You really do not know how far you can go until you go there.
Maybe some of you know how to inoculate for foot in mouth disease. I’ve had my flu shot this year but not the much needed FIM vaccine.
Sometimes we need to get angry to begin thinking about something. You can either slam your fist on the table or swear not to pick up this paper again or you ask your neighbor what he thinks and then you light your torches together. The castle is not that far away.
For a newspaper, daisies or torches are welcome and encouraged. After all, columnists are supposed to take their opinion and stick it in the eye of the public, hopefully creating a little controversy and thought.
A column is defined as: “a recurring piece or article in a newspaper, magazine or other publication, where a writer expresses his/her own opinion in [space] allotted to him by the newspaper organization.”
Last week’s Village News generated a little controversy on at least two fronts:
I complained about the building that will be built on the site of a building that collapsed while under construction in 2008. I commented that the neighborhood there just wanted something/anything to fill the space. Apparently I overstated what the neighborhood did or did not want. I heard from some in the neighborhood who said I was wrong and that the Village Green wanted something that would better reflect the small town atmosphere that was promised to be built there. Not a small town apartment complex.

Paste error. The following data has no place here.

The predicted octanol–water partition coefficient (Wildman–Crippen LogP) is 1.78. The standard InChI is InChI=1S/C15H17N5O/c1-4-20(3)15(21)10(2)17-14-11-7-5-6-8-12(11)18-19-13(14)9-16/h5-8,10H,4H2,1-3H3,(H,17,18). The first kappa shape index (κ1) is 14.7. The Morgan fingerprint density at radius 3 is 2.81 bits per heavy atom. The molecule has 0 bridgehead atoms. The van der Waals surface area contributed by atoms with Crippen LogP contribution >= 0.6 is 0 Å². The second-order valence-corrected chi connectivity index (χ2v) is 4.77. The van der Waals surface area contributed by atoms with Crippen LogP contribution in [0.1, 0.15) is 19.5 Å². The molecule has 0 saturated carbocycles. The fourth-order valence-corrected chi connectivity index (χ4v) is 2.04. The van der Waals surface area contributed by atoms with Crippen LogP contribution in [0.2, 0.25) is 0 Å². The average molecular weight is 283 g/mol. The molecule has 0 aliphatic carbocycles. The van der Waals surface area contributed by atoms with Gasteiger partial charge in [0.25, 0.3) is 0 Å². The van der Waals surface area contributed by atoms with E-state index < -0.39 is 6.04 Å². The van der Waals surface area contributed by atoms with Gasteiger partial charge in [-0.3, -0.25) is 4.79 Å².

Rick Gray, a lightning rod for controversy, expressed his opinion on gun control. Nowadays, even with the horrific mass shootings in San Bernardino and Paris and a number of other locations leaves gun advocates on one side of the fence and the ban-the-guns group on the other. That column is the coffee table/card games discussion of the moment. Gray has stirred the pot as he usually does. We have a letter opposing Gray’s view in this issue. What could be better?
But there is more than opinion and hard news here. I explained the difference between us and, say, the Chesterfield Observer. We are about people, such as “Life,” “Look” and the “Saturday
Evening Post” were back in the day. That other Chesterfield paper is more like Channel 6 news – madness and mayhem.
I love statistics and this week will end with some:
- Total circulation of community newspapers in U.S. 65.5 million
- Community weekly newspapers with circulation less than 15,000 – 70.3 percent
- Average circulation of community non-daily newspapers – 8,125
- Community newspapers are where discussions are born.
Enjoy this Holiday Issue.